What to know about changes to free Covid testing in Switzerland

The Local Switzerland
The Local Switzerland - [email protected] • 21 Dec, 2022 Updated Wed 21 Dec 2022 11:05 CEST
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People queue at a Covid test center installed in a street of Swiss capital Bern on September 17, 2021. (Photo by Fabrice COFFRINI / AFP)

From January 2023, people in Switzerland will generally have to pay for Covid-19 tests. Here's a look at the changes.

What's happening?

The Swiss Parliament says that from January 1st 2023, the costs of Covid-19 tests will no longer be paid for by the government. 

It means that anyone who wants a Covid test will have to pay for it themselves. 

However, Covid-19 tests ordered by a doctor will be met by health insurance costs "provided the test is required to determine any further medical action," the Federal Office of Public Health (FOPH) said in a statement.

"Such costs will also, however, be subject to the insurance’s deductible and copayment provisions," said the FOPH. The test result has no influence on the reimbursement.

Why are the rules changing?

Since the early days of the pandemic, the Swiss government has been covering the cost of Covid tests - at least most of the time.

But testing is expensive - the government spent 2.1 billion francs on tests in 2021, and 1.6 billion this year up to the start of December.

"The continuation of reimbursement for tests that benefit public health would have cost around CHF 100 million in the 1st quarter of 2023, according to estimates by the FOPH, based on a 20 to 30 percent higher test volume than in the past weeks," the FOPH says.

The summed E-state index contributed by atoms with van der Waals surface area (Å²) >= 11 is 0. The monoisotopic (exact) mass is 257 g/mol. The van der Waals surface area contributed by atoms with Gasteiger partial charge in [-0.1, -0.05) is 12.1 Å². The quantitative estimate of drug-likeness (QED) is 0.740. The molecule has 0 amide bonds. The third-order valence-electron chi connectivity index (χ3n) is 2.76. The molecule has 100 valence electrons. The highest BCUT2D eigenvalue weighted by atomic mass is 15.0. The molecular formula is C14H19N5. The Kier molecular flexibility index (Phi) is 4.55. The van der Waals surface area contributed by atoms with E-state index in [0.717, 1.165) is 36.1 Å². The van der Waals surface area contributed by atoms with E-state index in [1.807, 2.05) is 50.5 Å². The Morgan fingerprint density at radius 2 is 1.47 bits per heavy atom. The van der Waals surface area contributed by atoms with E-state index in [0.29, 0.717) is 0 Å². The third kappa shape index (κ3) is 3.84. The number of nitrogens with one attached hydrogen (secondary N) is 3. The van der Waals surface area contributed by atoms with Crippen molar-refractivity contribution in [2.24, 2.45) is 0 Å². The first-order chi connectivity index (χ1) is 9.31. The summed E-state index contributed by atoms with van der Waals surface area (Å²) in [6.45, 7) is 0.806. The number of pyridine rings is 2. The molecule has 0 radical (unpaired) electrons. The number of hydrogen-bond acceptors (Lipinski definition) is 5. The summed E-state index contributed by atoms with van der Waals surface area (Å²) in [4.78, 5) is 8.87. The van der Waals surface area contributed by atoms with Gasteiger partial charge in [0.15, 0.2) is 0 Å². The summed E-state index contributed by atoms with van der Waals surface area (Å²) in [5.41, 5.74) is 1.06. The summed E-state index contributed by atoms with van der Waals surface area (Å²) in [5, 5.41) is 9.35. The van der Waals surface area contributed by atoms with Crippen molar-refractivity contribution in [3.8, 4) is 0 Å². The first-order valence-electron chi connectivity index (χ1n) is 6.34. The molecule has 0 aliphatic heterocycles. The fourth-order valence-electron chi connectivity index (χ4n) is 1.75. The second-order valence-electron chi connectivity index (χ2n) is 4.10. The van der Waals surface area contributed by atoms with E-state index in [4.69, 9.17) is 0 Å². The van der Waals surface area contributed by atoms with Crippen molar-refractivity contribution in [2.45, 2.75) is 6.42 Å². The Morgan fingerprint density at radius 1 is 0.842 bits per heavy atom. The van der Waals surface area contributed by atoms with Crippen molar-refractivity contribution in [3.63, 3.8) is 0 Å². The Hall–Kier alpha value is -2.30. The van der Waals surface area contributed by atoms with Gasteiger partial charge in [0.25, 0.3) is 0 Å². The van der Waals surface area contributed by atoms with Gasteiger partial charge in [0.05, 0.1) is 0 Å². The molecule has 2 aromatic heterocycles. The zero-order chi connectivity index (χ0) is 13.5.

However, keeping tests free of charge could also lead to additional costs in other areas - such as a potentially greater burden on doctors' practices and hospitals, the FOPH said.

What's the reaction?

For infection specialist Jan Fehr, the end of free testing is happening at a bad time.

At the moment, it is difficult to keep track of which respiratory tract infections are having a significant burden on the health system with respiratory syncytial virus (RSV), influenza and Covid all circulating at the same time, he told Swiss broadcaster SRF.

"Charging for corona tests from January will lead to even fewer people getting tested and is currently incomprehensible from an epidemiological point of view," said Fehr.

Santésuisse, the industry association of Swiss health insurers, urged the state to take over the costs of tests again if the Covid situation worsens in future. 

What else should I know?

According to the FOPH, Covid tests are possible in the same facilities as before, such as doctors' surgeries, pharmacies, hospitals, retirement and nursing homes, as well as in test centres.

Despite tests not being free of charge unless a doctor has ordered them, vaccinations against Covid-19 will continue to be free for people in Switzerland in 2023.

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